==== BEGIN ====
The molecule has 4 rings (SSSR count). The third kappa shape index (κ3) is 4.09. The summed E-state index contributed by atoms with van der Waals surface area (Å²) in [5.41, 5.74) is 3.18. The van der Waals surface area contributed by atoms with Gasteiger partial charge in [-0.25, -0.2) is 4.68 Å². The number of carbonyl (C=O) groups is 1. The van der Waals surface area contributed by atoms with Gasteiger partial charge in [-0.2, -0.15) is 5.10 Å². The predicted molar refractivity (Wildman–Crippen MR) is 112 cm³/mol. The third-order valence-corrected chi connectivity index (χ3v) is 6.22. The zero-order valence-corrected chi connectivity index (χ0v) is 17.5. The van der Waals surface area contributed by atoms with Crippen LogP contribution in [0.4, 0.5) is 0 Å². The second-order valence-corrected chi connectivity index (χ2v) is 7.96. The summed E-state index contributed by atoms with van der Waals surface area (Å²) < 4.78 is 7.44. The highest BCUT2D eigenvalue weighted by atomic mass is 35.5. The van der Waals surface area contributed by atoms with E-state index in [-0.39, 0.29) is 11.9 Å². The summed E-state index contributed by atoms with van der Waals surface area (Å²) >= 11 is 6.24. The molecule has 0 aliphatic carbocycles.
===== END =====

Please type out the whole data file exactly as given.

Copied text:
The molecule has 4 rings (SSSR count). The third kappa shape index (κ3) is 4.09. The summed E-state index contributed by atoms with van der Waals surface area (Å²) in [5.41, 5.74) is 3.18. The van der Waals surface area contributed by atoms with Gasteiger partial charge in [-0.25, -0.2) is 4.68 Å². The number of carbonyl (C=O) groups is 1. The van der Waals surface area contributed by atoms with Gasteiger partial charge in [-0.2, -0.15) is 5.10 Å². The predicted molar refractivity (Wildman–Crippen MR) is 112 cm³/mol. The third-order valence-corrected chi connectivity index (χ3v) is 6.22. The zero-order valence-corrected chi connectivity index (χ0v) is 17.5. The van der Waals surface area contributed by atoms with Crippen LogP contribution in [0.4, 0.5) is 0 Å². The second-order valence-corrected chi connectivity index (χ2v) is 7.96. The summed E-state index contributed by atoms with van der Waals surface area (Å²) < 4.78 is 7.44. The highest BCUT2D eigenvalue weighted by atomic mass is 35.5. The van der Waals surface area contributed by atoms with E-state index in [-0.39, 0.29) is 11.9 Å². The summed E-state index contributed by atoms with van der Waals surface area (Å²) >= 11 is 6.24. The molecule has 0 aliphatic carbocycles.